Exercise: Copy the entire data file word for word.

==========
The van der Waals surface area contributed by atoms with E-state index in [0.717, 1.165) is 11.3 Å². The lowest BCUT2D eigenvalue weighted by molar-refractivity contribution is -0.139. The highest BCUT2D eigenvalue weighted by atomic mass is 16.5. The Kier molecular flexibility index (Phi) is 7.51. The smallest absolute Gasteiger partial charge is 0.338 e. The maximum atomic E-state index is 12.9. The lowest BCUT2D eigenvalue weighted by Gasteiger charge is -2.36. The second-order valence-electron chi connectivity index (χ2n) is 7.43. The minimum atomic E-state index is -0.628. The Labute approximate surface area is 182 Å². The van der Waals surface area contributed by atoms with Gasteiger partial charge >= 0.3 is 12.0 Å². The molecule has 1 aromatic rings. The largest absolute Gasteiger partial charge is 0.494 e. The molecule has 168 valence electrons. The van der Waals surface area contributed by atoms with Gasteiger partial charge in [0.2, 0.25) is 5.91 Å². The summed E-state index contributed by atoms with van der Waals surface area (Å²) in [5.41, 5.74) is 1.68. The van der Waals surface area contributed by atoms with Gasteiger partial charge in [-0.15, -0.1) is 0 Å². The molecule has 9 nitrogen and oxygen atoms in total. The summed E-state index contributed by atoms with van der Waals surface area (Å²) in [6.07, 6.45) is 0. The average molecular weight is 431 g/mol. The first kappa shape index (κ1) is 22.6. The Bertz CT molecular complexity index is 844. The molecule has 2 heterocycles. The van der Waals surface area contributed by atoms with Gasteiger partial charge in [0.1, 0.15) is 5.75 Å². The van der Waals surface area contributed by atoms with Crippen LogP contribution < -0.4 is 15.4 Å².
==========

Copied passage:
The van der Waals surface area contributed by atoms with E-state index in [0.717, 1.165) is 11.3 Å². The lowest BCUT2D eigenvalue weighted by molar-refractivity contribution is -0.139. The highest BCUT2D eigenvalue weighted by atomic mass is 16.5. The Kier molecular flexibility index (Phi) is 7.51. The smallest absolute Gasteiger partial charge is 0.338 e. The maximum atomic E-state index is 12.9. The lowest BCUT2D eigenvalue weighted by Gasteiger charge is -2.36. The second-order valence-electron chi connectivity index (χ2n) is 7.43. The minimum atomic E-state index is -0.628. The Labute approximate surface area is 182 Å². The van der Waals surface area contributed by atoms with Gasteiger partial charge >= 0.3 is 12.0 Å². The molecule has 1 aromatic rings. The largest absolute Gasteiger partial charge is 0.494 e. The molecule has 168 valence electrons. The van der Waals surface area contributed by atoms with Gasteiger partial charge in [0.2, 0.25) is 5.91 Å². The summed E-state index contributed by atoms with van der Waals surface area (Å²) in [5.41, 5.74) is 1.68. The van der Waals surface area contributed by atoms with Gasteiger partial charge in [-0.15, -0.1) is 0 Å². The molecule has 9 nitrogen and oxygen atoms in total. The summed E-state index contributed by atoms with van der Waals surface area (Å²) in [6.07, 6.45) is 0. The average molecular weight is 431 g/mol. The first kappa shape index (κ1) is 22.6. The Bertz CT molecular complexity index is 844. The molecule has 2 heterocycles. The van der Waals surface area contributed by atoms with Gasteiger partial charge in [0.1, 0.15) is 5.75 Å². The van der Waals surface area contributed by atoms with Crippen LogP contribution < -0.4 is 15.4 Å².